Lecture 20

Here’s a slightly better idea:

More precisely, this definition is trying to say that for any positive distance, this sequence comes within this distance of xx.

In symbols, this can be written: ϵ>0,nNs.t.anx<ϵ.\forall\epsilon>0,\quad \exists n\in\mathbb{N}\quad\mathrm{s.t.}\quad\left|a_n-x\right|<\epsilon. Before we understand why this is wrong, we ought to make sure we know what this is supposed to mean.

I like to think of it as an argument with a very dangerous and unpleasant evil opponent. The evil opponent gets to choose a (positive real) distance, and we win if the sequence gets within that distance of xx, and we lose if it doesn’t.

In order to be sure of winning, we have to know how to beat the evil opponent whatever they say.

So, in investigating how close the sequence 3,3.1,3.14,3.141,3.1415,,3,\quad 3.1,\quad 3.14,\quad 3.141,\quad 3.1415,\quad \ldots, gets to 10001000, then if the evil opponent is stupid enough to ask “does the sequence get within distance 100000100000?” we’ll win. But we can’t just hope they’ll ask that. Instead they might ask “does the sequence get within distance 0.0010.001 of 10001000?”, and then we’d lose, because it never gets anywhere near there.

On the other hand, if we’re investigating how close the sequence gets to π\pi, we win no matter what they say. If they ask “does the sequence get within distance 10000001000000 of π\pi?”, then we say “yes, 33 is within 10000001000000 of π\pi”, and win. If they ask “does the sequence get within distance 0.00010.0001 of π\pi, then we say “yes, 3.141593.14159 is within 0.00010.0001 of π\pi”, and win. If they ask a question with an even tinier positive number in, we just take more digits and use that and say “yes”. We’re happy: the evil opponent can’t beat us.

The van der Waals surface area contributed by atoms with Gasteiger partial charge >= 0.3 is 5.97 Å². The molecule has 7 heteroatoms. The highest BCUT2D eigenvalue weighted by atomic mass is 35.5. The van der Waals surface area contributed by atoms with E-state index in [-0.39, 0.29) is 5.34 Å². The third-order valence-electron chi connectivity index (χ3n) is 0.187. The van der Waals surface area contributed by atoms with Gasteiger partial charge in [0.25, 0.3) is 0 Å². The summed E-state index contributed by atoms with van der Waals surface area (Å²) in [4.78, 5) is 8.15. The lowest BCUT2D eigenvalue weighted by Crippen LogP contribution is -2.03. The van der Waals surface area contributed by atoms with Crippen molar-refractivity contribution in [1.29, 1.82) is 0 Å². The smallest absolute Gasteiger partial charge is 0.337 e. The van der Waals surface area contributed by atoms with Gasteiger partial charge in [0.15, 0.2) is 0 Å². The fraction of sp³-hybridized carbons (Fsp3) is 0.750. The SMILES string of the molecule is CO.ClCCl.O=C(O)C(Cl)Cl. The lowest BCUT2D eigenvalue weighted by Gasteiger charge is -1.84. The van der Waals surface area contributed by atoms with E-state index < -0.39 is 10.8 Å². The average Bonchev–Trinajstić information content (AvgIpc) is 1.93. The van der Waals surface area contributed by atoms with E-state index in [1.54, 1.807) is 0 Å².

This is a much better concept. But it’s still not right.

Here’s an example of what could go wrong. Consider the sequence 1.1,2.01,1.001,2.0001,1.00001,2.000001,1.1,\quad 2.01,\quad 1.001,\quad 2.0001,\quad 1.00001,\quad 2.000001,\quad \ldots Does it converge to 11? Does it converge to 22?

It’s lousy as an address for either: if we give these instructions to the numberline’s village postal worker, they’ll get very annoyed as they keep walking from somewhere near 11 to somewhere near 22 and back again.

But according to the definition above it would “converge” to both, because it gets as close as you like to 11 and it also gets as close as you like to 22.

So we need to find some way of saying that it has to make its mind up eventually. The obvious thing to do is to say is that (for any ϵ>0\epsilon>0) it has to get within ϵ\epsilon of xx, and then stay within ϵ\epsilon of xx forever.

This leads us to our final definition:
Definition: Let xx be a real number. A sequence of real numbers a0,a1,a2,a_0, a_1, a_2,\ldots is said to converge to xx if we have ϵ>0,NNs.t.n>N,anx<ϵ.\forall \epsilon>0,\quad \exists N\in\mathbb{N}\quad\mathrm{s.t.}\quad\forall n>N,\quad \left|a_n-x\right|<\epsilon.

So that says “no matter what positive real ϵ\epsilon our evil opponent gives us, we can point out some NN, such that all the terms aN+1,aN+2,aN+3,a_{N+1}, a_{N+2}, a_{N+3}, \ldots are all within ϵ\epsilon of xx”.

That does an excellent job of making precise the concept of “gets close and stays close forever”, and it’s the right definition!

Now, suppose we ask whether the sequence 3,3.1,3.14,3.141,3.1415,3,\quad 3.1,\quad 3.14,\quad 3.141,\quad 3.1415,\quad \ldots converges to π\pi. It does, because no matter what ϵ\epsilon our evil opponent asks about, we can find some term of the sequence beyond which all terms are within ϵ\epsilon of π\pi. For example, all terms after the (N+1)(N+1)st term are within 10N10^{-N} of π\pi.